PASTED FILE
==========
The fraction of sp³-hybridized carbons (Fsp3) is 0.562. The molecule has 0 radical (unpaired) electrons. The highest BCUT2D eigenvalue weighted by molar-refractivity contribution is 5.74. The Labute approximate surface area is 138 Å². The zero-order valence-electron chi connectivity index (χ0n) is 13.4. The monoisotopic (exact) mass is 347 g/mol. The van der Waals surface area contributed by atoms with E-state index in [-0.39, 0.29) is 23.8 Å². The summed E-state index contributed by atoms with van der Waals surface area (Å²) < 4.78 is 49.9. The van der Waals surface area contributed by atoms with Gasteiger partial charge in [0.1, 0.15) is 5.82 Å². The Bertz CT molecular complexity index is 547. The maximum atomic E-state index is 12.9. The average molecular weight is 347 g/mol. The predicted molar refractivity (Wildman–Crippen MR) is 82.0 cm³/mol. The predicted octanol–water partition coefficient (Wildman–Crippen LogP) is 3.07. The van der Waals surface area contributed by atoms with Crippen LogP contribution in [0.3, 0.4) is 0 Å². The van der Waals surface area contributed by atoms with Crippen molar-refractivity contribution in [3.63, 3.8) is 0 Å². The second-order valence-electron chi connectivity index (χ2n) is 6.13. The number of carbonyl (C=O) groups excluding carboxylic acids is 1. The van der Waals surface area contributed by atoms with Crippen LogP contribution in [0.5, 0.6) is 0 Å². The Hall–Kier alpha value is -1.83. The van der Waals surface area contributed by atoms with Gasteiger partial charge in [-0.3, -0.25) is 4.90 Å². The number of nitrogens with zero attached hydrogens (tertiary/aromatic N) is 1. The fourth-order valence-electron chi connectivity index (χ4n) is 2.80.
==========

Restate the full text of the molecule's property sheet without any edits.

The fraction of sp³-hybridized carbons (Fsp3) is 0.562. The molecule has 0 radical (unpaired) electrons. The highest BCUT2D eigenvalue weighted by molar-refractivity contribution is 5.74. The Labute approximate surface area is 138 Å². The zero-order valence-electron chi connectivity index (χ0n) is 13.4. The monoisotopic (exact) mass is 347 g/mol. The van der Waals surface area contributed by atoms with E-state index in [-0.39, 0.29) is 23.8 Å². The summed E-state index contributed by atoms with van der Waals surface area (Å²) < 4.78 is 49.9. The van der Waals surface area contributed by atoms with Gasteiger partial charge in [0.1, 0.15) is 5.82 Å². The Bertz CT molecular complexity index is 547. The maximum atomic E-state index is 12.9. The average molecular weight is 347 g/mol. The predicted molar refractivity (Wildman–Crippen MR) is 82.0 cm³/mol. The predicted octanol–water partition coefficient (Wildman–Crippen LogP) is 3.07. The van der Waals surface area contributed by atoms with Crippen LogP contribution in [0.3, 0.4) is 0 Å². The van der Waals surface area contributed by atoms with Crippen molar-refractivity contribution in [3.63, 3.8) is 0 Å². The second-order valence-electron chi connectivity index (χ2n) is 6.13. The number of carbonyl (C=O) groups excluding carboxylic acids is 1. The van der Waals surface area contributed by atoms with Crippen LogP contribution in [0.5, 0.6) is 0 Å². The Hall–Kier alpha value is -1.83. The van der Waals surface area contributed by atoms with Gasteiger partial charge in [-0.3, -0.25) is 4.90 Å². The number of nitrogens with zero attached hydrogens (tertiary/aromatic N) is 1. The fourth-order valence-electron chi connectivity index (χ4n) is 2.80.